A skeletal timber staircase was pitched by Studio Ben Allen to the clients as a way of connecting the new office floor to the existing one, and to embody their idea of an active workplace.
"The helical stair [is] a central signifier that connects the newly occupied floor to the existing, intended as a visually engaging centre piece of the workplace that also promotes physical activity by its use," architect and studio founder Ben Allen told Dezeen.
Thin plywood struts form a trestle-like structure that allows light to filter from floor to floor and creates a visual connection between both spaces in the Holistic Office.
"The structure also creates a visual moiré effect as users pass up and down the stair," Allen added.
All the furnishings for the office are designed to combat static working styles.
High desks allow workers to stand rather than sit, and meeting spaces promote active discussions with moveable blocks arranged in a semi-circle that allow team members to move around and sit at different levels.
Bespoke shelving units made from solid Douglas fir also bring in natural materials and provide display areas for plants.
The shelves double as space dividers in the office, a response the architects had to "the common complaint that open-plan environments are agoraphobia inducing".
In the Holistic Office, a latticework of felt panels adds visual interest to the ceiling and manages the acoustics of the open-plan office.
Felt acoustic were also integrated into the wooden quiet desks to create desk spaces where employees could work in peace.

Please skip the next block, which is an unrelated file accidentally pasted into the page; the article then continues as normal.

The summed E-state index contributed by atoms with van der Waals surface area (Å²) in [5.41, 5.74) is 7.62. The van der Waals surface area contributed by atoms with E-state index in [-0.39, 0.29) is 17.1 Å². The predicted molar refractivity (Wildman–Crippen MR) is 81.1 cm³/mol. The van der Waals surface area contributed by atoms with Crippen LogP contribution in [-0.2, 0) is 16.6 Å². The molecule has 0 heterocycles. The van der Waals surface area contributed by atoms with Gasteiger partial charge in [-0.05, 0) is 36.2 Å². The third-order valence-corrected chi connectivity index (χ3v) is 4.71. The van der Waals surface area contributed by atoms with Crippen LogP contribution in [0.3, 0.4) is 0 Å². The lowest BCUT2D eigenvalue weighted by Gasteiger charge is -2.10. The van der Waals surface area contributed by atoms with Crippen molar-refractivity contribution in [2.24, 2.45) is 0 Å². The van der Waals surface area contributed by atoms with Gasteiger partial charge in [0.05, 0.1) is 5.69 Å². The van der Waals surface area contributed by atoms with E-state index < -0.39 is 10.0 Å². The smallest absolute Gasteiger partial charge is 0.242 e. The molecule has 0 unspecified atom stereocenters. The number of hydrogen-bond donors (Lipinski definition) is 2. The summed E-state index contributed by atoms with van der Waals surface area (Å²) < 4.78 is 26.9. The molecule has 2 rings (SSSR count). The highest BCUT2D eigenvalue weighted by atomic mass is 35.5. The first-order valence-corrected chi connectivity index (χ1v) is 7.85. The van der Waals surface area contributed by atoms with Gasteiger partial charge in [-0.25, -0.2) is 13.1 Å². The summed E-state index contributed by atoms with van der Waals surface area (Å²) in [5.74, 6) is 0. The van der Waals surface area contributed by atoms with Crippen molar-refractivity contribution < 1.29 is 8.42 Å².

In reception, the architects hung a piece of artwork made of all the materials used in the project arranged in pentagonal tiles.
"The innovative use of natural materials is used to reinforce the strong focus on health and wellbeing," said Allen
Studio Ben Allen worked closely with local fabricators to keep the materials used in the project free of volatile organic compounds, potentially harmful chemicals that can vaporise at room temperature found in certain paints and coatings.
The architects are hoping that the office will be the first WELL standard compliant project outside of London in the UK.
The office they designed for the same client in the capital was the first to gain the award, which recognises buildings that prioritise the health and wellbeing of its occupants, in Europe, and only the seventh globally.
Curvaceous and suspended timber staircases are a popular choice for architects designing contemporary offices. For the Paris offices of LVMH French designer Ora Ït built a snaking staircase from hundreds of wooden slats, and Shanghai studio Neri&Hu added a boxy spiral staircase with meeting spaces cut into the wood for the Hong Kong headquarters of Bloomberg.
Studio Ben Allen specialises in using simple materials for striking effect.
For a residential extension in York the studio added a pair of brickwork vaults to a Victorian terraced house, and in London's 1970s Barbican development the studio inserted plywood shapes to transform a pair of children's' bedrooms into a multi-level work/play area.
Photography by Quentin Lake.